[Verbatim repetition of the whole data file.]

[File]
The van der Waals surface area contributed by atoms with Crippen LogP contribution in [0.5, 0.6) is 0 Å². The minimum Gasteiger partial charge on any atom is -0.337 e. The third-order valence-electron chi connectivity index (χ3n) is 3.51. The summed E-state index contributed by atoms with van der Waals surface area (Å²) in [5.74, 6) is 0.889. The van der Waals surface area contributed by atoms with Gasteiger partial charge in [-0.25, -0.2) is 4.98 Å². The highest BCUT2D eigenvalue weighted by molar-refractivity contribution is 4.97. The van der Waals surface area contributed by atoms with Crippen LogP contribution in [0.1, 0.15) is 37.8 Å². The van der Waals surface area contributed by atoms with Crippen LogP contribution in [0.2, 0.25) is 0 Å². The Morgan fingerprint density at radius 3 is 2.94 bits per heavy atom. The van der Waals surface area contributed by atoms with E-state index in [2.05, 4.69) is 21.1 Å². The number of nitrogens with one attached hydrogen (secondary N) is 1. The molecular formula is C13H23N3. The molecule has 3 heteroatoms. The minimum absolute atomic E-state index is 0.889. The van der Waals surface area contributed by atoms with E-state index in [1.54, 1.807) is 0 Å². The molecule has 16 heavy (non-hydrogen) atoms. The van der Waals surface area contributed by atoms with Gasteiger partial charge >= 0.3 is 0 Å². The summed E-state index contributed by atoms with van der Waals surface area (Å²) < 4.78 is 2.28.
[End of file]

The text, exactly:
The van der Waals surface area contributed by atoms with Crippen LogP contribution in [0.5, 0.6) is 0 Å². The minimum Gasteiger partial charge on any atom is -0.337 e. The third-order valence-electron chi connectivity index (χ3n) is 3.51. The summed E-state index contributed by atoms with van der Waals surface area (Å²) in [5.74, 6) is 0.889. The van der Waals surface area contributed by atoms with Gasteiger partial charge in [-0.25, -0.2) is 4.98 Å². The highest BCUT2D eigenvalue weighted by molar-refractivity contribution is 4.97. The van der Waals surface area contributed by atoms with Crippen LogP contribution in [0.1, 0.15) is 37.8 Å². The van der Waals surface area contributed by atoms with Crippen LogP contribution in [0.2, 0.25) is 0 Å². The Morgan fingerprint density at radius 3 is 2.94 bits per heavy atom. The van der Waals surface area contributed by atoms with E-state index in [2.05, 4.69) is 21.1 Å². The number of nitrogens with one attached hydrogen (secondary N) is 1. The molecular formula is C13H23N3. The molecule has 3 heteroatoms. The minimum absolute atomic E-state index is 0.889. The van der Waals surface area contributed by atoms with E-state index in [1.54, 1.807) is 0 Å². The molecule has 16 heavy (non-hydrogen) atoms. The van der Waals surface area contributed by atoms with Gasteiger partial charge >= 0.3 is 0 Å². The summed E-state index contributed by atoms with van der Waals surface area (Å²) < 4.78 is 2.28.